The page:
This is a 3 dimensional example to show ttrr.

This example is also available as batch_2_load_cases_3_dim.py.

First start python and import necessary modules:

```>>> import ttrr,numpy,scipy
```

## design space¶

To define the design space:

```>>> dim = 3 # dimension of the design space
>>> nelx = 3 # number of nodal points in x-direction
>>> nely = nelx # number of nodal points in y-direction
>>> nelz = nelx # number of nodal points in z-direction
```

To let you easily change the design space, we use here a calculation to define the grid. The measurement unit is meter:

```>>> n = max(nelx,nely,nelz)
>>> gx0 = 0.0
>>> gx1 = (nelx-1)*1.0/(n-1)
>>> gy0 = 0.0
>>> gy1 = (nely-1)*1.0/(n-1)
>>> gz0 = 0.0
>>> gz1 = (nelz-1)*1.0/(n-1)
```

## bearings¶

We want to fix all nodes on the ground. We can describe these area (All nodes will become fixed bearings):

```>>> mountingarea = numpy.array([
...     [ gx0 , gx1 , gy0 , gy1 , gz0 , gz0 ]
...     ])
>>> mountingarea[:,[0,2,4]] = mountingarea[:,[0,2,4]] - 1e-6
>>> mountingarea[:,[1,3,5]] = mountingarea[:,[1,3,5]] + 1e-6
```

## get the parameter¶

Now we can get the parameter for the calculation from barsnodesongrid3d. Here we can also use the optional parameter maxstablaenge to decide that bars longer than maxstablaenge should be ignored:

```>>> maxstablaenge = 3 # maximum allowed length of a bar
>>> [nodes,bars,mounting] = ttrr.barsnodesongrid3d(gx0,gx1,gy0,gy1,gz0,gz1,nelx,nely,nelz,mountingarea=mountingarea,maxstablaenge=maxstablaenge)
mounting wird aus 1 Zeilen von mountingarea erstellt
9 Knoten sind gelagert; 27 Lager
302 potenzielle Staebe gefunden; beruecksichtige 27 Lager
es bleiben 274 Staebe, die nicht nur gelagert sind
274 potenzielle Staebe; beruecksichtige maximale Stablaenge 3.000000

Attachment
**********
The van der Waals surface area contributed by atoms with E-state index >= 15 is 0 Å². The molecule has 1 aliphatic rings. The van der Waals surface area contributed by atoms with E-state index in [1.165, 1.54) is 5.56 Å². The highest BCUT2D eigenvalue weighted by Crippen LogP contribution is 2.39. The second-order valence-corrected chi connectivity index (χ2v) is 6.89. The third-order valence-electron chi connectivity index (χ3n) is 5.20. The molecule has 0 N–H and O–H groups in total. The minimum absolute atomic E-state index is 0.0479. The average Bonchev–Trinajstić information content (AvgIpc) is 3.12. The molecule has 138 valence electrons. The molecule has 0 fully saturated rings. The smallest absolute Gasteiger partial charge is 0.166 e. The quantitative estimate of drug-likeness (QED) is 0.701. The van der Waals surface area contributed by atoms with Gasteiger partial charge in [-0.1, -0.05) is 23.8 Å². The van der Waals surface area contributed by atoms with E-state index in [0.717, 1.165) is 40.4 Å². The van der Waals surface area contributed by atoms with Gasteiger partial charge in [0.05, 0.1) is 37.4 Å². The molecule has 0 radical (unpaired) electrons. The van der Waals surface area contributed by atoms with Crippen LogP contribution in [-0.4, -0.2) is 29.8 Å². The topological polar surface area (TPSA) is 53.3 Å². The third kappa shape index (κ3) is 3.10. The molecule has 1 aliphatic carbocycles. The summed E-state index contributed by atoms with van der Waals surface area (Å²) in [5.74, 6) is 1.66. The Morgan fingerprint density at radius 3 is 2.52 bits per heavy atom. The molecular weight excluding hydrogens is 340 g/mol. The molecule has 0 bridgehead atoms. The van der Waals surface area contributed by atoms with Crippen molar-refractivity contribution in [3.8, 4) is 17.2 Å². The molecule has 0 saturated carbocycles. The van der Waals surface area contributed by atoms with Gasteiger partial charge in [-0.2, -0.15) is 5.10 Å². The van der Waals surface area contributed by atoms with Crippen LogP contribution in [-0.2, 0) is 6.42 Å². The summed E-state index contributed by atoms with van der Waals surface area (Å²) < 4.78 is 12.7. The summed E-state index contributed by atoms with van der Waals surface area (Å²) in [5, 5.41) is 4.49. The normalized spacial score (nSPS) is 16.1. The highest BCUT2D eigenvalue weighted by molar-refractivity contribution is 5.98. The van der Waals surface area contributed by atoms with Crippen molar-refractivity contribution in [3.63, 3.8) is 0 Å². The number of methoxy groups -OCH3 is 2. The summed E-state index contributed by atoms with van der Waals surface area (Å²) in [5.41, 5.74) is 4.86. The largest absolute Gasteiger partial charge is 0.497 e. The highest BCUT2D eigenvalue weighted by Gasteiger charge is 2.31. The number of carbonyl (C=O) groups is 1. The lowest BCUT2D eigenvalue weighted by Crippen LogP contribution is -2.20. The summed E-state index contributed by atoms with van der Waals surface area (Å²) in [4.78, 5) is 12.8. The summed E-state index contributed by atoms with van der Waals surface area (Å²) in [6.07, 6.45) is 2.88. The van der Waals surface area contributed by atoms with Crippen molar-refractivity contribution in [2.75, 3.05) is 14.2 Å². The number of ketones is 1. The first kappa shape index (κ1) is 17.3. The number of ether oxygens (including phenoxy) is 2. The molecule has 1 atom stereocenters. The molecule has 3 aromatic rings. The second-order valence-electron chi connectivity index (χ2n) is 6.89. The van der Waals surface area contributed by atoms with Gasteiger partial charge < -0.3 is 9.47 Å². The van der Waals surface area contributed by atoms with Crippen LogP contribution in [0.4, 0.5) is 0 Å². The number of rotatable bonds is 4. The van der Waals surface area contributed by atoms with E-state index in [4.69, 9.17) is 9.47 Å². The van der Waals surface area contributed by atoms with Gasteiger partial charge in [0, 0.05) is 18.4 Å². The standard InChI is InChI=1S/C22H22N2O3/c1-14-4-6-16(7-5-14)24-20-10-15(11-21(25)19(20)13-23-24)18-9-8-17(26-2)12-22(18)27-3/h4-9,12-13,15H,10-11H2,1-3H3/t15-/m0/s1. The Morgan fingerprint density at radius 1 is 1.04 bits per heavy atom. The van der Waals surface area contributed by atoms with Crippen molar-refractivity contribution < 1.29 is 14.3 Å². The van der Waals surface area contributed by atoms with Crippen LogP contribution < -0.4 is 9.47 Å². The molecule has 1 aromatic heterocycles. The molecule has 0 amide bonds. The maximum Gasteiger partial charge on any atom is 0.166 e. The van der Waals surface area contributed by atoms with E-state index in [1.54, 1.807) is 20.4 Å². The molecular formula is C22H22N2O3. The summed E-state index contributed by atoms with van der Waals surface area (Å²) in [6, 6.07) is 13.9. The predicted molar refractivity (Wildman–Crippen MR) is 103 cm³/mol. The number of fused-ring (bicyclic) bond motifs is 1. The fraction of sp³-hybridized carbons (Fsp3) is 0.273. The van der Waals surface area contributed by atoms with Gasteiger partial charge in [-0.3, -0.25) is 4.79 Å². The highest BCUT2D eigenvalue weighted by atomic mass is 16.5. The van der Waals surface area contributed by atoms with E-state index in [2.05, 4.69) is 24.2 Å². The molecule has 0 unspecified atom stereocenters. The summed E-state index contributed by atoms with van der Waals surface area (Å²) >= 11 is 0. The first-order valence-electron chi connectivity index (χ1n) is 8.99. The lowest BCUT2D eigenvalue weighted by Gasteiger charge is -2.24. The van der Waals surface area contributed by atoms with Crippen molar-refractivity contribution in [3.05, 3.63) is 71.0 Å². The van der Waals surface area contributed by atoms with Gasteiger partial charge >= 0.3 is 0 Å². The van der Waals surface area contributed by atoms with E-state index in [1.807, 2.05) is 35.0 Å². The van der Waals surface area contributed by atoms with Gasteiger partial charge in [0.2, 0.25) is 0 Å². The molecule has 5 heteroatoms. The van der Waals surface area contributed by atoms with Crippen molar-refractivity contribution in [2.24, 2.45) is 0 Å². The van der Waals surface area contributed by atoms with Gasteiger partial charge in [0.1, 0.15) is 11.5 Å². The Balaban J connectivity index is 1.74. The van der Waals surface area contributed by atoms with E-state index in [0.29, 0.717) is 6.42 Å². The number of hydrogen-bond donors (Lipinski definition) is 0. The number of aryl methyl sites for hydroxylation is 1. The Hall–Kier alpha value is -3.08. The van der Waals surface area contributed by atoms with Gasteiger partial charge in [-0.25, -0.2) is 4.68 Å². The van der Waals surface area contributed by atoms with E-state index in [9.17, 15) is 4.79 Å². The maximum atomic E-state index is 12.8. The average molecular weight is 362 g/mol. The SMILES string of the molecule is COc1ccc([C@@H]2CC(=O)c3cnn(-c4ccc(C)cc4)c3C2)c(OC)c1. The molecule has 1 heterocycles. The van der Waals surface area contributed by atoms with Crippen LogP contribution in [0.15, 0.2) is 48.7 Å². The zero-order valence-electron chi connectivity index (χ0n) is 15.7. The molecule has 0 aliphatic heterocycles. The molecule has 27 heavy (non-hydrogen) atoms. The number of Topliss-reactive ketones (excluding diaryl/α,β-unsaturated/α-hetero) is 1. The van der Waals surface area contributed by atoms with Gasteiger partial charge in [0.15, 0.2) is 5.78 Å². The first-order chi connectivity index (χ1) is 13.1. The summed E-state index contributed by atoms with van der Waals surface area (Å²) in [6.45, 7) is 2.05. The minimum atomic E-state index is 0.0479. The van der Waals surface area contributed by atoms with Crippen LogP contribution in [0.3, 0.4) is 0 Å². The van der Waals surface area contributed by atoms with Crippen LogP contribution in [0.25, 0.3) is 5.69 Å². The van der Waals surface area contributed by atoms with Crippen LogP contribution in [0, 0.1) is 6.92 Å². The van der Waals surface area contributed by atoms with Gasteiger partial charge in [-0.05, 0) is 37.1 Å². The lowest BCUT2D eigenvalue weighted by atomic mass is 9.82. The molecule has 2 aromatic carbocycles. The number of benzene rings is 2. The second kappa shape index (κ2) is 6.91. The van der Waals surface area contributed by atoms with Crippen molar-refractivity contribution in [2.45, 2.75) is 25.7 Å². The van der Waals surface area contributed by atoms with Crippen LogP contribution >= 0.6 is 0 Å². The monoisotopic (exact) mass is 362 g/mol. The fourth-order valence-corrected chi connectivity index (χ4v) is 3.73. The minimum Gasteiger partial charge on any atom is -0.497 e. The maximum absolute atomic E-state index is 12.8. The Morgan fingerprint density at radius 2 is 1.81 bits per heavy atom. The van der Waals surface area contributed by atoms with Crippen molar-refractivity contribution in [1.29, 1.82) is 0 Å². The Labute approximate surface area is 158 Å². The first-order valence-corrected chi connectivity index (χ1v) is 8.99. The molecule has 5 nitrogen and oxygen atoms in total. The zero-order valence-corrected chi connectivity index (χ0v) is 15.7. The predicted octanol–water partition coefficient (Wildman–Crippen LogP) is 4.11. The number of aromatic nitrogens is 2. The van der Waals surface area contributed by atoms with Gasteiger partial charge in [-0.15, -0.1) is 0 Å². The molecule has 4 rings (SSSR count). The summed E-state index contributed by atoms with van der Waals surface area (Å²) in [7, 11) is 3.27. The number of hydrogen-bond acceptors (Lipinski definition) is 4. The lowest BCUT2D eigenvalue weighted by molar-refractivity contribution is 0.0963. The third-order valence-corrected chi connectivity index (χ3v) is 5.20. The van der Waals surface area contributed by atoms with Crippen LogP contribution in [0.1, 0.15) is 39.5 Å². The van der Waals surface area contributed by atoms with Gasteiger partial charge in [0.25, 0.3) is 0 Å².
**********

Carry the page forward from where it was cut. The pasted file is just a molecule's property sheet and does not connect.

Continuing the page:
es bleiben 274 Staebe, die kuerzer sind als 3.000000
```

We can look at the Parameter:

```>>> nodes
array([[ 0. ,  0. ,  0. ],
[ 0. ,  0.5,  0. ],
[ 0. ,  1. ,  0. ],
[ 0.5,  0. ,  0. ],
[ 0.5,  0.5,  0. ],
[ 0.5,  1. ,  0. ],
[ 1. ,  0. ,  0. ],
[ 1. ,  0.5,  0. ],
[ 1. ,  1. ,  0. ],
[ 0. ,  0. ,  0.5],
[ 0. ,  0.5,  0.5],
[ 0. ,  1. ,  0.5],
[ 0.5,  0. ,  0.5],
[ 0.5,  0.5,  0.5],
[ 0.5,  1. ,  0.5],
[ 1. ,  0. ,  0.5],
[ 1. ,  0.5,  0.5],
[ 1. ,  1. ,  0.5],
[ 0. ,  0. ,  1. ],
[ 0. ,  0.5,  1. ],
[ 0. ,  1. ,  1. ],
[ 0.5,  0. ,  1. ],
[ 0.5,  0.5,  1. ],
[ 0.5,  1. ,  1. ],
[ 1. ,  0. ,  1. ],
[ 1. ,  0.5,  1. ],
[ 1. ,  1. ,  1. ]])
>>> bars
array([[ 0,  9],
[ 0, 12],
[ 0, 21],
[ 0, 15],
[ 0, 10],
[ 0, 19],
[ 0, 11],
[ 0, 13],
[ 0, 22],
[ 0, 14],
[ 0, 23],
[ 0, 16],
[ 0, 25],
[ 0, 17],
[ 9, 18],
[ 9, 10],
...
[17, 22]], dtype=uint16)
>>> mounting
array([ 0,  1,  2,  3,  4,  5,  6,  7,  8,  9, 10, 11, 12, 13, 14, 15, 16,
17, 18, 19, 20, 21, 22, 23, 24, 25, 26])
>>> (kn,kr) = nodes.shape
>>> (sn,sr) = bars.shape
>>> (ln,) = mounting.shape
```

This means: We have kn=27 nodes and sn=274 bars. ln=27 node-directions are fixed. sr=2 is the number of nodes for a bar and kr=3 is the dimension of the design space.

The loads are stored in a sparse matrix. For every node we have dim directions. So we have dim*kn rows and 2 cols for the 2 load cases:

```>>> loads = scipy.sparse.lil_matrix((dim*kn,2),dtype=numpy.float64) # 2 load cases
```

The number k1=19 of a node can be calculated from its coordinates. The direction r1=57 is in z-direction. The magnitude -100000.0 descibes that the direction is the negative z-direction:

```>>> k1 = ttrr.nodenumberfromcoordinates(nodes,gx0,(gy0+gy1)/2,gz1) # position of the first force
>>> r1 = dim*k1 # direction of the first force
>>> loads[r1,0] = -100000.0 # Newton = ca. 1000 kg
>>> k1,r1
(19, 57)
```

The same for the other load case:

```>>> k2 = ttrr.nodenumberfromcoordinates(nodes,gx1,(gy0+gy1)/2,gz1) # position of the second force
>>> r2 = dim*k2 # direction of the second force
>>> loads[r2,1] = 100000.0 # Newton = ca. 1000 kg
>>> k2,r2
(25, 75)
```

We can look at the result:

```>>> print loads
(57, 0)       -100000.0